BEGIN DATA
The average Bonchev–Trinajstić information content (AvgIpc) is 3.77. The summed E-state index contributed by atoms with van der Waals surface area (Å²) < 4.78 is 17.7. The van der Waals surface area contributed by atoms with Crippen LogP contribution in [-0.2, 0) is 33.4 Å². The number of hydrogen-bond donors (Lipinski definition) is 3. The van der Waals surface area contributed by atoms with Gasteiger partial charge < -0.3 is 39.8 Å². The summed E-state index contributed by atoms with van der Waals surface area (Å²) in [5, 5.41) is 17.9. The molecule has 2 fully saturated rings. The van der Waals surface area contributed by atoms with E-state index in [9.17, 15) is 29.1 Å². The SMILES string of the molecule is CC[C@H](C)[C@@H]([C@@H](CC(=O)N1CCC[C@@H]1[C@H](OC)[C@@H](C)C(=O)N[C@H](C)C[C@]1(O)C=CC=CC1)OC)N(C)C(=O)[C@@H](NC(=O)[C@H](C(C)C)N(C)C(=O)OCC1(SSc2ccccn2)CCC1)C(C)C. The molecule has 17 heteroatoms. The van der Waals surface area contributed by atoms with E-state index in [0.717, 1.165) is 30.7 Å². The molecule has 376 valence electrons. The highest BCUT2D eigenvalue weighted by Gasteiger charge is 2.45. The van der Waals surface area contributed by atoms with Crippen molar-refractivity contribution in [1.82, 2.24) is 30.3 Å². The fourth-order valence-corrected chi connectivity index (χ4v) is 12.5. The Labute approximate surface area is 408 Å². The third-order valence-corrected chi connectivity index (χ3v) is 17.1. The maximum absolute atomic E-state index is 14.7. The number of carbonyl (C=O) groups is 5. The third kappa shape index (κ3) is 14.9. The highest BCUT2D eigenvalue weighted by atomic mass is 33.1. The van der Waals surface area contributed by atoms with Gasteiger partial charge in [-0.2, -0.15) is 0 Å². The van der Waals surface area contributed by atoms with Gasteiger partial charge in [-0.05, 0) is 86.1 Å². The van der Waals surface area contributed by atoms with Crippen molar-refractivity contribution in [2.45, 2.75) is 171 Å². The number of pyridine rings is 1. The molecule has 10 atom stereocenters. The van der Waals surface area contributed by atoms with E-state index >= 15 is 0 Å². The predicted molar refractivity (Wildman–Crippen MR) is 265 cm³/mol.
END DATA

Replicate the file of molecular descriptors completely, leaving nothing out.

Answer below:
The average Bonchev–Trinajstić information content (AvgIpc) is 3.77. The summed E-state index contributed by atoms with van der Waals surface area (Å²) < 4.78 is 17.7. The van der Waals surface area contributed by atoms with Crippen LogP contribution in [-0.2, 0) is 33.4 Å². The number of hydrogen-bond donors (Lipinski definition) is 3. The van der Waals surface area contributed by atoms with Gasteiger partial charge < -0.3 is 39.8 Å². The summed E-state index contributed by atoms with van der Waals surface area (Å²) in [5, 5.41) is 17.9. The molecule has 2 fully saturated rings. The van der Waals surface area contributed by atoms with E-state index in [9.17, 15) is 29.1 Å². The SMILES string of the molecule is CC[C@H](C)[C@@H]([C@@H](CC(=O)N1CCC[C@@H]1[C@H](OC)[C@@H](C)C(=O)N[C@H](C)C[C@]1(O)C=CC=CC1)OC)N(C)C(=O)[C@@H](NC(=O)[C@H](C(C)C)N(C)C(=O)OCC1(SSc2ccccn2)CCC1)C(C)C. The molecule has 17 heteroatoms. The van der Waals surface area contributed by atoms with E-state index in [0.717, 1.165) is 30.7 Å². The molecule has 376 valence electrons. The highest BCUT2D eigenvalue weighted by Gasteiger charge is 2.45. The van der Waals surface area contributed by atoms with Crippen molar-refractivity contribution in [1.82, 2.24) is 30.3 Å². The fourth-order valence-corrected chi connectivity index (χ4v) is 12.5. The Labute approximate surface area is 408 Å². The third-order valence-corrected chi connectivity index (χ3v) is 17.1. The maximum absolute atomic E-state index is 14.7. The number of carbonyl (C=O) groups is 5. The third kappa shape index (κ3) is 14.9. The highest BCUT2D eigenvalue weighted by atomic mass is 33.1. The van der Waals surface area contributed by atoms with Gasteiger partial charge in [-0.2, -0.15) is 0 Å². The van der Waals surface area contributed by atoms with Gasteiger partial charge in [-0.05, 0) is 86.1 Å². The van der Waals surface area contributed by atoms with Crippen molar-refractivity contribution in [2.45, 2.75) is 171 Å². The number of pyridine rings is 1. The molecule has 10 atom stereocenters. The van der Waals surface area contributed by atoms with E-state index >= 15 is 0 Å². The predicted molar refractivity (Wildman–Crippen MR) is 265 cm³/mol.